Matthew 26: 47-56
Parallels Mark 14:43-52; Luke 22:47-53
47 While he was still speaking, Judas, one of the twelve, arrived; with him was a large crowd with swords and clubs, from the chief priests and the elders of the people. 48 Now the betrayer had given them a sign, saying, “The one I will kiss is the man; arrest him.” 49 At once he came up to Jesus and said, “Greetings, Rabbi!” and kissed him. 50 Jesus said to him, “Friend, do what you are here to do.” Then they came and laid hands on Jesus and arrested him. 51 Suddenly, one of those with Jesus put his hand on his sword, drew it, and struck the slave of the high priest, cutting off his ear. 52 Then Jesus said to him, “Put your sword back into its place; for all who take the sword will perish by the sword. 53 Do you think that I cannot appeal to my Father, and he will at once send me more than twelve legions of angels? 54 But how then would the scriptures be fulfilled, which say it must happen in this way?” 55 At that hour Jesus said to the crowds, “Have you come out with swords and clubs to arrest me as though I were a bandit? Day after day I sat in the temple teaching, and you did not arrest me. 56 But all this has taken place, so that the scriptures of the prophets may be fulfilled.” Then all the disciples deserted him and fled.
The eleven disciples failed to keep watch and presumably during the time of their slumber Judas departed and returned with this large and armed crowd to hand over Jesus into the custody of the chief priests. Judas has moved from disciple to ‘handing over one’ and as we saw earlier in the Lord’s Supper he no longer addresses Jesus as ‘Lord’, which is an address which indicates faith in Matthew’s gospel, but instead as ‘Rabbi. Also the term ‘friend’ in the gospel is not a term of closeness but rather a term of distance or formality when one has acted improperly. What Jesus has announced several times has now occurred, he has been handed over to the custody of the chief priests and the ‘handing over one’ is one of the twelve.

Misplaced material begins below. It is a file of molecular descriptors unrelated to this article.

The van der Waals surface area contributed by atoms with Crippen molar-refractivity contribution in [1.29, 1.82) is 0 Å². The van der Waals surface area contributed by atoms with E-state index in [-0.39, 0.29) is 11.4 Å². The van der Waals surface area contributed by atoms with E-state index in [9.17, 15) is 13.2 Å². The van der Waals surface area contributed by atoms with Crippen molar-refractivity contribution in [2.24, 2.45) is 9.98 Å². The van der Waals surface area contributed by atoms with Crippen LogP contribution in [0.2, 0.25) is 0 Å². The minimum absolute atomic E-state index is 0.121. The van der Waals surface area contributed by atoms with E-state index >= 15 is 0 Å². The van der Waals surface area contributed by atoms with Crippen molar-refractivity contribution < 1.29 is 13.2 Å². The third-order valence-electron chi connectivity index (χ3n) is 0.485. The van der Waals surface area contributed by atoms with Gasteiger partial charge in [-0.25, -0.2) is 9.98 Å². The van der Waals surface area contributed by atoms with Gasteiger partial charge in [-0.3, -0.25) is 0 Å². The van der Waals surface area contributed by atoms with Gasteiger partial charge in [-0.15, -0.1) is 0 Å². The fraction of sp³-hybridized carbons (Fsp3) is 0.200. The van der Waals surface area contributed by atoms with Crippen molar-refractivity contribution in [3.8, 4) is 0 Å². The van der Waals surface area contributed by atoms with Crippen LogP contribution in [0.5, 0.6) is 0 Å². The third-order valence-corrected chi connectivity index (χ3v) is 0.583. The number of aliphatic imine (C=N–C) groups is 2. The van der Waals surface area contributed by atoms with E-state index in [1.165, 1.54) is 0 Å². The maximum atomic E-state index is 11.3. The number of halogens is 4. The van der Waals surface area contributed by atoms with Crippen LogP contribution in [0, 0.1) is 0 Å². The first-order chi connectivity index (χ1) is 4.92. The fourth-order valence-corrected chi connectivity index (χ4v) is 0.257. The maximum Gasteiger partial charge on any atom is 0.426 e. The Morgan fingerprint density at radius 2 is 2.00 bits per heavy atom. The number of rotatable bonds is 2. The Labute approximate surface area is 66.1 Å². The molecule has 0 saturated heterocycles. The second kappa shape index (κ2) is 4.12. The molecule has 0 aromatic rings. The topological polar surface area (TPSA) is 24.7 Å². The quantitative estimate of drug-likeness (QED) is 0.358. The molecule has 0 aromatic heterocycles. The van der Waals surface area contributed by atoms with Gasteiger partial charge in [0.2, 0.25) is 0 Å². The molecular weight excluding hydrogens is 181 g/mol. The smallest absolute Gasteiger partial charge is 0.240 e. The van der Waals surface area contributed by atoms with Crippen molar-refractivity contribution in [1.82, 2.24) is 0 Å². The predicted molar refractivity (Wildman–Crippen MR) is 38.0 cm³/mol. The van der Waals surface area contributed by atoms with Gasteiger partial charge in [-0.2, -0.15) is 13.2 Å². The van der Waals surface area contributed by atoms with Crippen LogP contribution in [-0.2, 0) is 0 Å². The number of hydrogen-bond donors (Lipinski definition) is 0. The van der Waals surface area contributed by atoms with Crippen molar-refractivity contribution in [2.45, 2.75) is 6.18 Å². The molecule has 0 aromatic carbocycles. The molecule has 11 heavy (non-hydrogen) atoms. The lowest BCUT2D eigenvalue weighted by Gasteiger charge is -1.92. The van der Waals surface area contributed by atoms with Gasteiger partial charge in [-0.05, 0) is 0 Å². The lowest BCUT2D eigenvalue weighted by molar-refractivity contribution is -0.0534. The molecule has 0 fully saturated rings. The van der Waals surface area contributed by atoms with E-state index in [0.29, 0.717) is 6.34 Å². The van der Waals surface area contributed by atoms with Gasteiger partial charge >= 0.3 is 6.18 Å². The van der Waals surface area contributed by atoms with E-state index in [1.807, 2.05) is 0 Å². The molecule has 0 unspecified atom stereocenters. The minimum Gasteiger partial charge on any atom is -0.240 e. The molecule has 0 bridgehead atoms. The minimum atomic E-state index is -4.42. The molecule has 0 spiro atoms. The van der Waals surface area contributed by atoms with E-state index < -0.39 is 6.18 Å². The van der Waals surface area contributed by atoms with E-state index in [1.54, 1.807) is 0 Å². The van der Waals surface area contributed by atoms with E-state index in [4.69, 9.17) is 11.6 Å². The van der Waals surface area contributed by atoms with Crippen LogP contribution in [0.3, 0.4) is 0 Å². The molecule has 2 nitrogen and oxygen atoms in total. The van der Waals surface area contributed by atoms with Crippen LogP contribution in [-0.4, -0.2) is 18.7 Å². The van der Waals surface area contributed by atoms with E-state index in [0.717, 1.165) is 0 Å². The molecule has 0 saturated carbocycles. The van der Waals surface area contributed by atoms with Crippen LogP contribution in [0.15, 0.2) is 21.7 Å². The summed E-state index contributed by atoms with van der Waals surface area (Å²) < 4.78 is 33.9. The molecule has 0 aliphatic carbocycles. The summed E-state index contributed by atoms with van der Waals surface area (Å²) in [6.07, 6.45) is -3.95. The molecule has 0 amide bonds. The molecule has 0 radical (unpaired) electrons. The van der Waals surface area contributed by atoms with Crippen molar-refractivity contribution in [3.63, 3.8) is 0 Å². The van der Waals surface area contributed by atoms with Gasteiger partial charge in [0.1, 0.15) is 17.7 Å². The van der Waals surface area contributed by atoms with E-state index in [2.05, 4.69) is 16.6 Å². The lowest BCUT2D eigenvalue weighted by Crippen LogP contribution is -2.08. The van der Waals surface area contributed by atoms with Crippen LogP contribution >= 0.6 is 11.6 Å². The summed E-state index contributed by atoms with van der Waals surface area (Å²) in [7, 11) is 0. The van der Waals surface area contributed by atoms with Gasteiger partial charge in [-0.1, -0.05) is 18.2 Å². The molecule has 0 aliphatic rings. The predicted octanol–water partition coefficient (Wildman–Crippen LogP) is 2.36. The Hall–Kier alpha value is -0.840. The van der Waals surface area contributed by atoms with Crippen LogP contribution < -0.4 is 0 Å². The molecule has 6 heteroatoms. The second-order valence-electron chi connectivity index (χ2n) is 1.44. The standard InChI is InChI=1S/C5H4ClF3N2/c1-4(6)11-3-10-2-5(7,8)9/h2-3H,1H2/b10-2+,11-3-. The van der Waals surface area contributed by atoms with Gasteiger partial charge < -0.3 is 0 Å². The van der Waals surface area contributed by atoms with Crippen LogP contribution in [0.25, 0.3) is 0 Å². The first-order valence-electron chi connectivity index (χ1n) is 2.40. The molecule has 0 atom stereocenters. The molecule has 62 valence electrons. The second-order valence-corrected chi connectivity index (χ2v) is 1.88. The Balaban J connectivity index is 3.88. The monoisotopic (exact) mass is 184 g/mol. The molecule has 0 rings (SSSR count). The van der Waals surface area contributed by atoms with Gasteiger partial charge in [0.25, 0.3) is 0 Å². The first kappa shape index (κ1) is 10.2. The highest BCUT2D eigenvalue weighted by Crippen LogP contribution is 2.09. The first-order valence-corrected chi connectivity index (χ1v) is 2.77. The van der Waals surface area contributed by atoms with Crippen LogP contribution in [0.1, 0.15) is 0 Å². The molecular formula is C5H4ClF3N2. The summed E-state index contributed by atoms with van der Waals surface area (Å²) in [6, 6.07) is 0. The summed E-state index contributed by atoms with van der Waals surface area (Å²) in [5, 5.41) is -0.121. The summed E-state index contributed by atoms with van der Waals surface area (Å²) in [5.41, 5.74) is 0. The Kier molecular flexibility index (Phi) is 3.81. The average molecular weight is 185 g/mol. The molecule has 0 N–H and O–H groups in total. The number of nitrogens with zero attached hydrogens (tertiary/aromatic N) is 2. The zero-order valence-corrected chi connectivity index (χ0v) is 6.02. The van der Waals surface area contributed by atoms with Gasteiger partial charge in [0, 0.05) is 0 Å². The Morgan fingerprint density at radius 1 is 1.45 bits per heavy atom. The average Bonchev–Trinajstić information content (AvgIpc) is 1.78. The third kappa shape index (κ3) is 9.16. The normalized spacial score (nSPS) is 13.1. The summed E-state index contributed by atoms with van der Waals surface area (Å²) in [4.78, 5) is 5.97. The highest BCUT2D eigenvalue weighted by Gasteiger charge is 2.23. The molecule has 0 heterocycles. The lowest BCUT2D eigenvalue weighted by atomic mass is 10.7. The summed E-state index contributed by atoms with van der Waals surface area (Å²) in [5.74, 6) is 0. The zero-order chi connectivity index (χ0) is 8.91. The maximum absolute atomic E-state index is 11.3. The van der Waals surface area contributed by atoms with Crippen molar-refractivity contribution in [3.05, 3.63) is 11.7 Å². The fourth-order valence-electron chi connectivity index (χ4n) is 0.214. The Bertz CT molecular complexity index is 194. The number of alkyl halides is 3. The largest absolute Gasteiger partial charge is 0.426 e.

There is a sense of parallel in this scene between the crowd and those with Jesus: the large crowd arrives armed with swords and clubs lead to their location by one of their own, but when this sword armed crowd lays hands on Jesus one of those with Jesus, presumably a disciple, lays his hand on his sword to strike. This follower of Jesus still meets violence with violence and has to be told to return his sword to its place. Jesus’ ministry has been pointing to another way: where lex talionis (an eye for an eye) is replaced by turning the other cheek and where even one’s enemies are to be loved. Jesus’ disciples are not to respond to violence with violence. Jesus will not respond to the sword with the sword, nor are his disciples to take the sword and be killed by the sword. Jesus does not yield to the temptation to summon the heavenly angelic armies in overwhelming numbers. Although Matthew does not cite scripture, he understands Jesus’ arrest and upcoming death as a fulfillment of the scriptures.
Jesus’ followers have put away their swords, yet the crowd that came to confront them was armed for a fight. Jesus refuses to be the ‘bandit’ messiah who fights with sword and club, that instead becomes the modus operandi of the chief priests. Jesus was maligned as being associated with ‘sinners’ but now he is handed, at the behest of the religious leaders, into the hands of sinners. He spoke in the temple during the day, but his arrest comes away from the city in the dark of night.
The disciples desert him, despite their earlier protestations of faithfulness even to the point of death. Peter remains at a distance and the ‘handing over one’ will return to the priests, but the rest of the disciples fade into the darkness only to reemerge in the light of the resurrection. Yet, throughout this passage there is a sense of necessity, that it was necessary for things to occur in this manner. The disciples, the crowd, and even the high priests and the elders are caught up in something they are unable to comprehend.
 This is the participle form of paradidomi which has been used throughout this section. Judas both in the gospel and beyond becomes defined by this action. He is the ‘handing over one’ or the betrayer.
 12 legions would be three to four times the size of the Roman army stationed in Syria.